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GAINESVILLE, Fla. — Vowing that hunger should never be a barrier to education, University of Florida officials dedicated the campus’ newest enterprise addressing hunger within the UF community, the Field and Fork Pantry, with a ceremony Sept. 1 that was light-hearted and celebratory yet charged with a sense of urgency and purpose.
“It doesn’t get any better than this, this is a special morning,” President Kent Fuchs said as he addressed the audience of about 150 gathered under a large tent next to the food pantry, located by the Food Science and Human Nutrition building on the central UF campus. “With (the organizers’ shared desire to help the needy) and with your remarkable spirit of optimism and action, I feel that there’s no limit to what we can create together for our campus, our community, our country and, indeed, actually, for the planet.”
The 40-minute event occurred almost four months to the day after the facility’s groundbreaking May 5, and followed a year-long effort by several campus units to establish a campuswide food pantry for students and employees, Fuchs said.
The president credited the project’s success to enthusiastic cooperation among participants that included the Institute of Food and Agricultural Sciences, the Dean of Students Office, the Division of Student Affairs, the Office of the Senior Vice President and Chief Operating Officer, UF Student Government, the College of Engineering, the Office for Student Financial Affairs, Gator Dining Services and Aramark, the UF International Center, members of the University-Wide Pantry Planning Committee, and members of the food pantry’s parent organization, the Field and Fork Campus Food Program. The Bread of the Mighty Food Bank was a significant community partner as well, Fuchs noted.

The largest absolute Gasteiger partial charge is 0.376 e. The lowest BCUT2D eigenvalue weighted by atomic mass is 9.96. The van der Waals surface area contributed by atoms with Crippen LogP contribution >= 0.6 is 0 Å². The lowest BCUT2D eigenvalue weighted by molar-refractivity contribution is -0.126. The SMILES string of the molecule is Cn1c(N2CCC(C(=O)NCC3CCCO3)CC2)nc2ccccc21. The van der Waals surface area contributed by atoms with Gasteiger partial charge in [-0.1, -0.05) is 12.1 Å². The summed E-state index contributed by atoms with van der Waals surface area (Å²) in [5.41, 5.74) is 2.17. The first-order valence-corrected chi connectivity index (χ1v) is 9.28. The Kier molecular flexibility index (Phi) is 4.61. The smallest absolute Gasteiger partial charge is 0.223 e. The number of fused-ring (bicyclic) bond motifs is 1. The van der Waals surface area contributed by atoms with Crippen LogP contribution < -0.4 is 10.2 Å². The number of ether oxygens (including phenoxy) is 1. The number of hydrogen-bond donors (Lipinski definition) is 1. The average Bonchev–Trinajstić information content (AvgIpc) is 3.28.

Next to speak was Jack Payne, UF’s senior vice president for agriculture and natural resources and the top administrator for UF’s Institute of Food and Agricultural Sciences, or UF/IFAS, which provides programmatic and financial support for the project. Payne related how he’d become aware two years ago that food pantries had been established at other universities, and was spurred to request an exploratory survey on hunger at UF. Researchers found that of 1,800 students responding, 10 percent said they had gone hungry at least once during the previous academic year.
Moved by this revelation, Payne began considering how UF/IFAS could help; he then contacted several key campus units and learned that similar plans were being contemplated or developed by other top administrators. Recognizing their common purpose, everyone agreed to collaborate.
Before concluding his remarks, Payne provided a pleasant surprise, an informal announcement that Alan and Cathy Hitchcock, former owners of the Hitchcock’s supermarket chain, had pledged a leadership gift to help support the $290,000 second phase of construction for the food pantry. The food pantry currently occupies a 900-square-foot building that cost $172,000 to renovate and prepare for use; adjacent space for build-out is available. The Hitchcocks will also provide organizers with valuable advice on supermarket design, to help with expansions.